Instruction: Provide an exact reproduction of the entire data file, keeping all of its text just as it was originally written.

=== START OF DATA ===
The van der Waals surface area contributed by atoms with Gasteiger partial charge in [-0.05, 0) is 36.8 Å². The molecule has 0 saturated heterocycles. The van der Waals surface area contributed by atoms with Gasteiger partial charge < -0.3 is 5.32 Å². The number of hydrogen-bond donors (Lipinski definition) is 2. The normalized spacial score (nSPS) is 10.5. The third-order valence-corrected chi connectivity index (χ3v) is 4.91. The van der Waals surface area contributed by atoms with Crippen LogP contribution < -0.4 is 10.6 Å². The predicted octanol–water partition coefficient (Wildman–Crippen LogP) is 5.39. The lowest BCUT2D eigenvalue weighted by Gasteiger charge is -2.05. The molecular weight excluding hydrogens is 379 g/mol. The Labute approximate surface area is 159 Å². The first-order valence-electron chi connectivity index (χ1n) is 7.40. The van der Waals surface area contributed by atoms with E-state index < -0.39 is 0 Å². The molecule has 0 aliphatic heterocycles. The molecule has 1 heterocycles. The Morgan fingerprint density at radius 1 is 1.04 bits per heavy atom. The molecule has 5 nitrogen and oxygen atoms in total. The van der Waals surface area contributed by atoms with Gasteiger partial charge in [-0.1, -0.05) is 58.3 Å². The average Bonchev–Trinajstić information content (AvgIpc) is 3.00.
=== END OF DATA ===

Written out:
The van der Waals surface area contributed by atoms with Gasteiger partial charge in [-0.05, 0) is 36.8 Å². The molecule has 0 saturated heterocycles. The van der Waals surface area contributed by atoms with Gasteiger partial charge < -0.3 is 5.32 Å². The number of hydrogen-bond donors (Lipinski definition) is 2. The normalized spacial score (nSPS) is 10.5. The third-order valence-corrected chi connectivity index (χ3v) is 4.91. The van der Waals surface area contributed by atoms with Crippen LogP contribution < -0.4 is 10.6 Å². The predicted octanol–water partition coefficient (Wildman–Crippen LogP) is 5.39. The lowest BCUT2D eigenvalue weighted by Gasteiger charge is -2.05. The molecular weight excluding hydrogens is 379 g/mol. The Labute approximate surface area is 159 Å². The first-order valence-electron chi connectivity index (χ1n) is 7.40. The van der Waals surface area contributed by atoms with E-state index < -0.39 is 0 Å². The molecule has 0 aliphatic heterocycles. The molecule has 1 heterocycles. The Morgan fingerprint density at radius 1 is 1.04 bits per heavy atom. The molecule has 5 nitrogen and oxygen atoms in total. The van der Waals surface area contributed by atoms with Gasteiger partial charge in [-0.1, -0.05) is 58.3 Å². The average Bonchev–Trinajstić information content (AvgIpc) is 3.00.